Farm Banks Become 'Fixers'

Stress Fractures Strain Ag Finances

At First Dakota Bank in Yankton, South Dakota, only 63% of farm borrowers showed a profit last year (earned net worth, blue line). Worse, only 65% showed a positive level of working capital (green line), so 35% would not qualify for 2016 loans without bank "fixes." (Chart courtesy First Dakota Bank)

WASHINGTON (DTN) -- USDA officials tried to accentuate the positives, but farmers, farm lenders and economists attending last week's USDA Outlook Forum could find little comfort in the department's grim forecasts for the year ahead. Almost everyone had been anticipating 2016 would offer a small recovery from their 2015 wounds. Instead, USDA forecast price downturns of $4.20 per bushel wheat, $3.45 per bushel corn and $8.50 per bushel soybeans for 2016 season-average prices.

While not a crisis yet, if such prices materialize over the next 18 months, farm lenders and bank regulators tell DTN they are bracing for possibly severe financial conditions a year from now.

"There's nothing I can plant that will make money this year," said a discouraged Keith Miller, a producer from Great Bend, Kansas. He's intending to summer fallow some acres and conserve moisture rather than take that risk. That would probably contribute to some of the 2.5 million fewer acres USDA says farmers will plant on the major crops this year, compared to 2015.

A snapshot of the loan portfolio at the First Dakota National Bank reveals more about the state of U.S. agriculture's union than any charts from USDA forecasts. First Dakota, based in Yankton, South Dakota, serves clients in South Dakota, Nebraska, the Front Range in Colorado and parts of Kansas and Wyoming. Many grain customers also had cattle that propped up their finances in 2014, but feedlot losses escalated in the fourth quarter of 2015, said Nate Franzen, president of First Dakota's agribusiness group.

RED FLAGS

Although he's only halfway through loan renewal season, Franzen told Forum attendees that just 63% of his clients showed a net profit last year, the worst performance in the 13 years he's kept records. Most troubling is that 35% of his clients showed negative working capital levels at year end, requiring "fixes" by the bank before they'd qualify for renewal. Those repairs can include restructuring debt, such as mortgaging land or refinancing machinery that might have been paid in cash in better days. Franzen is also doing a bang-up business signing up clients for Farm Service Agency guaranteed loans. He's encouraging growers to take action now, while land markets are still holding up farm equity.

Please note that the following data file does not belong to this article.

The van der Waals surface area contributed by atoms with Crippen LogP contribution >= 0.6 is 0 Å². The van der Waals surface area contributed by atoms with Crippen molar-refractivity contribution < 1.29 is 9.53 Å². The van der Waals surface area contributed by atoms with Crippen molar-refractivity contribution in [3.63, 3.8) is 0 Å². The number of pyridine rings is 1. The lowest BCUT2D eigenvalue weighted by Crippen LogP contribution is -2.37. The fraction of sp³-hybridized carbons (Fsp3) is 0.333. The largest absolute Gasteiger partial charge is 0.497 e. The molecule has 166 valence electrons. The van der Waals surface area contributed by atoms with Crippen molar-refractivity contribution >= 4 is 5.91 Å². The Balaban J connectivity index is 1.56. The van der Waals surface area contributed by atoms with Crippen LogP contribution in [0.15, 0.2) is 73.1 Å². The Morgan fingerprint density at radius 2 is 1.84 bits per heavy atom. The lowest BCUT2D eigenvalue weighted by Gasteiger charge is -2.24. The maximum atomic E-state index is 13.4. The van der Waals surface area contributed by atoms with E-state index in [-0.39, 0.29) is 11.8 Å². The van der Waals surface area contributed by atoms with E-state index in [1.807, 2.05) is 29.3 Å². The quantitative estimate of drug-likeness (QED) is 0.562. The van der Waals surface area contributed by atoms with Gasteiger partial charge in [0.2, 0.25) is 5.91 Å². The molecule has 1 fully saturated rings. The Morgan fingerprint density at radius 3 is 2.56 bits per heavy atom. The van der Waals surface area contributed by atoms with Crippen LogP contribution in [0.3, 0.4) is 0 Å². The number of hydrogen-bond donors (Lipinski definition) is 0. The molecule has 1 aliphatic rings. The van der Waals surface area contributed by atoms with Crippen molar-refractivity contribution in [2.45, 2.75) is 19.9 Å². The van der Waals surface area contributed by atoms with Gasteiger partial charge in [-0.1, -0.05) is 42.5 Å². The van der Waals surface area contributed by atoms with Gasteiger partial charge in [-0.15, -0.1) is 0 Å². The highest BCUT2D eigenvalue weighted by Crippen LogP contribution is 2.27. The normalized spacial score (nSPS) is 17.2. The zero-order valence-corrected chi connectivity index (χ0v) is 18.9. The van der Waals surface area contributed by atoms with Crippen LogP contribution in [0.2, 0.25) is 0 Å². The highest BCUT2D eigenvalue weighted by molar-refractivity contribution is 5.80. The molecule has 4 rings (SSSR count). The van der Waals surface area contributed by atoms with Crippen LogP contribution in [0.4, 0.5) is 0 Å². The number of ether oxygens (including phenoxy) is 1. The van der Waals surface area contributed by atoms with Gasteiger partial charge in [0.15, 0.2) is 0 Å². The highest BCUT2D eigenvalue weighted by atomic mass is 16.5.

Only half of First Dakota's loan portfolio has more than 15% working capital levels, a bare minimum given 2016 could drain those reserves further. Finance experts like Virginia Tech economist Dave Kohl typically recommend 30% or more, depending on the enterprise, Franzen said.

The sky isn't falling yet, but the future is concerning, he added. "Some clients have had one or two years of losses. The outlook isn't rosy for them, because the more years in a row they experience losses, the harder it will be to get a loan," Franzen said. "We're using every tool to help farmers get through this now, but unless markets turn around, we won't be able to help them all."

He worries most about young operators, some with exceptional management skills, but who haven't been in the business long enough to benefit from land appreciation or decades of earned equity. Without parents or grandparents as backstops, a number of them won't meet loan criteria.

"Some good young managers will go out simply because they don't have the financial horsepower the older generation does," Franzen said.

The news also discouraged Wells Fargo economist Michael Swanson. Lenders are stepping up maintenance and oversight of loans, including the number of farm loans their watch lists, Swanson told DTN. If markets worsen this year, as USDA now expects given normal weather, the question will be how long growers can hold out with the working capital they have on hand.

USDA often uses low debt-to-asset ratios to demonstrate agriculture's well-being, but Swanson said that was the wrong metric. "It's liquidity, not debt levels, that is the key," he said.

Swanson believes farm operators need to start using "market judo" to negotiate with their landowners and suppliers. Too many feared offending their landlords or vendors earlier this winter, he said. DTN's own 360 Poll of more than 500 operators in January found nearly half had seen no change in their average cash rent since 2013. Another 11% were down less than 5%. Midwest land-grant university economists had been penciling in at least $50 or more cuts in average 2016 rent, as a down payment on the $100 or more savings growers needed to achieve to breakeven. It appears that savings might not have happened in time for the March 1 rent payments.

"If you refuse to walk away [from a money losing deal] you don't retain the leverage to change," Swanson said. "Those who lose the least amount of money in this cycle will be the ones positioned for the rebound. It's not a fun thing to say, but that's preservation."

Marcia Taylor can be reached at marcia.taylor@dtn.com

Follow her on Twitter @MarciaZTaylor

(AG/CZ)